A 2017 Trump administration policy change has severely limited any penalties groups might face for bird deaths across the United States, according to a new report published Tuesday by The New York Times.
The change, part of a series of actions by the Trump administration that have rolled back environmental protections, has had the effect of further endangering bird populations in the United States, which have plummeted by 29% since 1970, a study published by the journal Science in September found.
The memo from the Office of the Solicitor of the US Department of Interior made a change to the Migratory Bird Treaty Act (MBTA) of 1918, allowing for the incidental taking or killing of migratory birds, as long as that was not the intent of the action. That enables companies to move eggs, nest or birds themselves, as long as there is another reason for doing it, such as construction or day-to-day business and not the intentional taking or killing of birds.
The MBTA still enforces penalties for the taking or killing of migratory birds, their nests, or their eggs if that is the intent of an action.
The memo, however, argues that the scope of incidental taking was “virtually unlimited” prior to the new interpretation.
It goes on to list various “human-caused threats” to birds that it claims could have been prosecuted under the former interpretation of the MBTA.
“It would also turn every American who owns a cat, drives a car or owns a home – that is to say, the vast majority of Americans – into a potential criminal,” the memo says.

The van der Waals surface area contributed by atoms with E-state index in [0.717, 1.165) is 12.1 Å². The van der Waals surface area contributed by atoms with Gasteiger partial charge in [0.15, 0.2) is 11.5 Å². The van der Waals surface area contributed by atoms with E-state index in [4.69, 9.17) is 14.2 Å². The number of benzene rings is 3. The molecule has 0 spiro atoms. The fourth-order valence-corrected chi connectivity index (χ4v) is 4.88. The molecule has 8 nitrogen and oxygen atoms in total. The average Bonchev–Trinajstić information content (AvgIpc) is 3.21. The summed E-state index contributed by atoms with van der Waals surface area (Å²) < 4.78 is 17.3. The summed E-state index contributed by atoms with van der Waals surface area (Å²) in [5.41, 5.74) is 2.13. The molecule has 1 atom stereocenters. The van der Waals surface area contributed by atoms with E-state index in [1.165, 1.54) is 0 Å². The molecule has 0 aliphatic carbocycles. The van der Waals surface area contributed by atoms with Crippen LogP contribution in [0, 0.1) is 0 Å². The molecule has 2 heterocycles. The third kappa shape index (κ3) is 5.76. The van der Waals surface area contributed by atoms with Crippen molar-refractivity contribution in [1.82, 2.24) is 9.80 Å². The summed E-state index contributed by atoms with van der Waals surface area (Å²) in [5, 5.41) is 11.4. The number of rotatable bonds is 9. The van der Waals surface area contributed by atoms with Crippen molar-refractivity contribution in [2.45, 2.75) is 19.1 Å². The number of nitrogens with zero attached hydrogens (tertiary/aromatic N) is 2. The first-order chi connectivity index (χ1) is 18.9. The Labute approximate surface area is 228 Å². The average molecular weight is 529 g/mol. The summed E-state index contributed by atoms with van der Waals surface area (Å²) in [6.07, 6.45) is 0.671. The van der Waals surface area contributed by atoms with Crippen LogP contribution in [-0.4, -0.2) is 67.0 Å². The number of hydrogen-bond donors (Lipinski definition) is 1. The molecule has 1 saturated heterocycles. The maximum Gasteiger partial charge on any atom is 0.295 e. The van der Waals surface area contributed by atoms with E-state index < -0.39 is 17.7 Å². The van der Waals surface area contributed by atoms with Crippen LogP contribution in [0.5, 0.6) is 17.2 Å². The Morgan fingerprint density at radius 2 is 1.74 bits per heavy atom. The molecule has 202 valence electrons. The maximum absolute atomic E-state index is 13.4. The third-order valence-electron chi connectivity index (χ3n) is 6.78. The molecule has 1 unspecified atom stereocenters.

According to emails obtained by the Times, when the Michigan Department of Natural resources emailed the U.S Fish & Wildlife Service seeking clarification if it could cut down trees, they were told “The recent M -Opinion also removes the prohibition to removing trees with active nests as long as the intent of the action is the cutting of the trees (in this case for timber harvest).” The agency did lay out potential ways to limit the damage done to the birds and nests, but noted those actions were “strictly voluntary.”
The Trump administration has frequently rolled back regulations aimed at protecting the environment and curbing the effects of climate change. Among the notable actions this year was the decision in June by the Environmental Protection Agency to roll back an Obama-era plan limiting coal-fired power plant emissions and the revocation of California’s authority in September to set its own vehicle emission standards.
In his fight against wind energy, Trump has repeatedly cited bird deaths from wind turbines. A CNN fact check has found that although hundreds of thousands of birds are killed from collisions with turbines, other energy sources, such as coal, oil and power lines, contribute to millions of avian deaths each year.